We are now 11 weeks into the pandemic restaurant/brewery shutdown, and most restaurants and breweries are still poised to open their doors as early as next week after this week’s quite spontaneous patio soft-opening announcement. With true indoor opening dates as well as dine-in rules still up in the air, I thought it would be a good idea to check-in briefly (and safely) with the local industry to see how some folks have been getting on, and take a snapshot in history of how the local brewing industry had to sell their beer and spirits in 2020.
This past weekend I emerged from my cave for a masked tour of all the local breweries in town.
Due to time constraints and a personal obligation, I couldn’t make it to every brewery in town that day, but six out of seven local beer makers ain’t half bad. As it turns out, I’m visiting the seventh today.
From Highway 14, I hit Beer Creek Brewing Co., Santa Fe Brewing Co. HQ, Tumbleroot Brewery & Distillery at Bisbee Court, Blue Corn Brewery Southside, Second Street Brewery – Rufina, and Rowley Farmhouse Ales. Most of the photos were featured on our Facebook page last Friday, but ICYMI, they’re all available below with some extra for good measure.
For this story, I’m focusing on Tumbleroot Brewery & Distillery. I’ll have another story on Chili Line rushing down the tracks, as well as some historical news coming out of Beer Creek next week.
I hadn’t visited with Tumbleroot or spoken to anyone (about real business) since just before the shutdowns hit New Mexico. Their timelines for layoffs and closings were pretty accelerated. I felt it necessary to hang back and not pry until they were ready to emerge or show some signs of life.
Tumbleroot had closed the doors to their Bisbee Court tasting room (the one attached to their production facility) around mid-March and had gone all but radio silent for a month after that. But, though the doors were closed, the lights were still on late into the night at Tumbleroot.
As I picked up my first to-go order since the shut-down from Tumbleroot, through masks I spoke with head brewer Andy Lane.
“It’s been a rollercoaster,” he said. “The first two weeks we had to lay off all of our employees, me included, and we had to figure out what we were going to do to keep surviving and paying bills. And, it took a few weeks, but we realized we could get into the sanitizer business, and that it would be relatively easy for us considering our license with the distillery being able to handle ethanol essentially. So we started doing that. And, we started ordering as many containers in different sizes and all the chemicals we needed to do that. Within two weeks, we were essentially at full time blasting that stuff out.”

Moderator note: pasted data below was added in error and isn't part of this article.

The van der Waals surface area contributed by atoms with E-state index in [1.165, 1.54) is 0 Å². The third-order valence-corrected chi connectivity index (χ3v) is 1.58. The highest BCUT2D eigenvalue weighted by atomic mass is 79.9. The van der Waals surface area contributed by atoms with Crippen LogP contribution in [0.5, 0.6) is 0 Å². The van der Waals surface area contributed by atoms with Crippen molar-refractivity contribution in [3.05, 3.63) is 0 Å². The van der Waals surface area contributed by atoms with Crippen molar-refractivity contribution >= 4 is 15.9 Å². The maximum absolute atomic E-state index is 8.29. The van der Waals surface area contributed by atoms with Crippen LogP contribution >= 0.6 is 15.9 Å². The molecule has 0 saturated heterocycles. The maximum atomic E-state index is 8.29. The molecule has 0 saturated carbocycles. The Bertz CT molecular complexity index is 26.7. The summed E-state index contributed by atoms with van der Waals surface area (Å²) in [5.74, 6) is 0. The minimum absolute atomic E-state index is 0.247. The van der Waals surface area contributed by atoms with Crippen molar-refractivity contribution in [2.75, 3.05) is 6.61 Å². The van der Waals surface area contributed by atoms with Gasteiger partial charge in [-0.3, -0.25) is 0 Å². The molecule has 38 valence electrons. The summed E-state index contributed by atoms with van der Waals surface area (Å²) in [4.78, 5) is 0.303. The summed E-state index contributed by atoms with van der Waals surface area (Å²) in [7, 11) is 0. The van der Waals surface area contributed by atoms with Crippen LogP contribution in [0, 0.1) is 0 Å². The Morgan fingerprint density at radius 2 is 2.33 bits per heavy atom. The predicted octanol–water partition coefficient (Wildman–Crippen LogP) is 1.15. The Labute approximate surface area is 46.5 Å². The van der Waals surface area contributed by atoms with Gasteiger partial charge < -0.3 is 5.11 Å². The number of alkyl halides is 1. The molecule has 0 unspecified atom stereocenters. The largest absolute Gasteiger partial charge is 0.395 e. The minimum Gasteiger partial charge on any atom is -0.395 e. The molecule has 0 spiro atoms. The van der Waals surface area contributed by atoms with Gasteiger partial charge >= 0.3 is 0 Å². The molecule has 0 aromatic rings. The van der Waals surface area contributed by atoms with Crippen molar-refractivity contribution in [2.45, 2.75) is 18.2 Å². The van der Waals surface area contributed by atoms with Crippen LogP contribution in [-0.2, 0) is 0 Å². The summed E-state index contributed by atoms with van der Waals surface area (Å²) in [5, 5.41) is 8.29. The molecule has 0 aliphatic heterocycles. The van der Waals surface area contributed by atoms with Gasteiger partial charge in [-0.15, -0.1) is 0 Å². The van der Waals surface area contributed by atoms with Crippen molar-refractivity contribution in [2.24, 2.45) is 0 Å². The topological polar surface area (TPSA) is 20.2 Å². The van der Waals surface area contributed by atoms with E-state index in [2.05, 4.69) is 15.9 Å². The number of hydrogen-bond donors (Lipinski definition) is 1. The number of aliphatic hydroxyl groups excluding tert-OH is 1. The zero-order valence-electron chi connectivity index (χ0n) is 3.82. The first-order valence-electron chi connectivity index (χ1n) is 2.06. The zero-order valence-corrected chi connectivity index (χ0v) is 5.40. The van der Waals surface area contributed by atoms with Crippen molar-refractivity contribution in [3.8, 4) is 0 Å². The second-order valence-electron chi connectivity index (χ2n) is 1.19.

One of their first large accounts was Brewers the gas station chain, which they provided for their retail shelves. Then they began to focus on providing for other local businesses in need. They soon realized they had not just a product, but a valuable tool for helping those who were in need of it the most. It wasn’t long before Tumbleroot reached out to the Navajo and Hopi nations. And, after a lot of late-nights in the brewhouse, and with the aid of a few vans from Santa Fe Brewing Company, they have now delivered over 750 gallons of hand sanitizer and helpful donations to the tribes. For more info on how you can help with donations visit: https://ieefa.networkforgood.com/projects/98749-navajo-community-assistance-covid-19-response
Soon after their first big donation push, Tumbleroot notified their fans through social media that they would once more be selling their beer and spirits through an online store, with a pick-up day held at their Bisbee Court location on Fridays. Tumbleroot was back in business, so to speak.
“It seemed to be what everybody was doing,” Lane said. “And, since we started doing that it’s been hugely successful in keeping us going. Our business model for our (Agua Fria) taproom was an event space. I don’t know about you, but I don’t see that happening anytime soon. It’s going to be a while before events happen again. For our events, we’ve easily packed that place with 150 people, and that’s not a possibility anymore. So, in the meantime, this is what we can do to weather the storm. And, when we come out of this, we’ll be able to do all the things we wanted to do in the long run.”
To Tumbleroot’s continued goodwill and well-being, to all of ours, salud.
Stay healthy and stay sane my friends.
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